It is about this time every year that I start to reminisce. I think about fall, with its beautiful, muted, earthy colors. I remember hot, lazy summer days spent swimming or reading or napping and cooler nights huddled around bonfires. I envision the first bright blooms and brand new baby birds in spring.
In the north, where winter can — and often does — last six months of the year, the tendency for complacency takes hold. Lazing around indoors is not so much a luxury as a necessity when wind chills are in the double-digits below zero. The repetition of shoveling and scraping car windows clear makes each day seem longer than the last. Ice on sidewalks and snow on roadways cause travel to be treacherous. The biting wind, which steals your breath immediately upon stepping outside, chills deep to the bone and can cause lasting bodily harm.
What, then, is there to love about winter? For one thing, winter makes the world slow down. Driving conditions can deteriorate quickly, forcing traffic to a crawl. Walking safely can only be done at a tediously cautious pace. Being snowed in during a blizzard can make time seem to stand still. For another thing, winter brings people together. Thanksgiving, Christmas, and New Years holidays draw families home to celebrate joyfully. Helping a neighbor shovel his driveway or pulling someone out of a snowbank makes for lasting friendships. Building snowmen with a loved one is an enjoyable way to pass time, and warming up with a mug of hot chocolate topped with marshmallows makes for a memorable afternoon.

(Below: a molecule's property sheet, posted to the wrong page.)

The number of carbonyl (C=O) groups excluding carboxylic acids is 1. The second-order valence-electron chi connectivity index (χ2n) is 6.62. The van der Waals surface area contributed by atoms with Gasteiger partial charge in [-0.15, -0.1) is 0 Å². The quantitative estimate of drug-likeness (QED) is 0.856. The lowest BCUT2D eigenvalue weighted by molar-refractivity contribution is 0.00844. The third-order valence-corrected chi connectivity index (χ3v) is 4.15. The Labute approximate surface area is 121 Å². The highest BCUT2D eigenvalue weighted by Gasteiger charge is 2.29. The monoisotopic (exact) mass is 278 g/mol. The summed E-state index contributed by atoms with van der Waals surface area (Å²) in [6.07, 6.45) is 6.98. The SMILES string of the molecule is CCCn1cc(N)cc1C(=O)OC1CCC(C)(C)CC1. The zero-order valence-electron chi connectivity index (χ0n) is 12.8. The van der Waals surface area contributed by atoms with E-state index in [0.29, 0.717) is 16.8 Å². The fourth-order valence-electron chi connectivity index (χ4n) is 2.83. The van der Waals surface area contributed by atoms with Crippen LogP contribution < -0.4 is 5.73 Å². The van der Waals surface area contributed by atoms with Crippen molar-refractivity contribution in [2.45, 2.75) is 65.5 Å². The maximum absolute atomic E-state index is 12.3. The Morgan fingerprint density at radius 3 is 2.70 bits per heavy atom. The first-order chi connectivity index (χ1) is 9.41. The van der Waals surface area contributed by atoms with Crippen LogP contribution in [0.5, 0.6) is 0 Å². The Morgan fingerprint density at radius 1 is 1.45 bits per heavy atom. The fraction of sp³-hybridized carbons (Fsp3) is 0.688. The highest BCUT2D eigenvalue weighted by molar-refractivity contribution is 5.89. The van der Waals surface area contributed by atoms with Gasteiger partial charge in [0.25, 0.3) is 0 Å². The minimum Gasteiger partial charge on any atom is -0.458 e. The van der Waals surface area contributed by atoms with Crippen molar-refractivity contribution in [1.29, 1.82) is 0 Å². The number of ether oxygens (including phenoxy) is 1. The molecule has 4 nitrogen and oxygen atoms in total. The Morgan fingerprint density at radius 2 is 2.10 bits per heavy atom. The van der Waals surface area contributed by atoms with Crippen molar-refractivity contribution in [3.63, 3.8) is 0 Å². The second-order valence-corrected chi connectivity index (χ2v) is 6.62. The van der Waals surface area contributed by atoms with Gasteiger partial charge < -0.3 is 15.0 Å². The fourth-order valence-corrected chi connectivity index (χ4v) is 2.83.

And finally, the most remarkable aspect of winter is, undeniably, its beauty (which is, admittedly, best enjoyed from inside while sipping cocoa topped with whipped cream). It can be serene and peaceful watching the snow fall from the sky in giant, fluffy flakes. When caught in just the right light, it can seem to sparkle and shimmer. Indeed, few things are as striking as a pine forest covered in fresh, glistening snow.
Until I move to a warmer climate, I will try to make the best of each North Dakota winter. To do so, I will need a few comfy sweaters and a whole lot of marshmallows. Peace and love.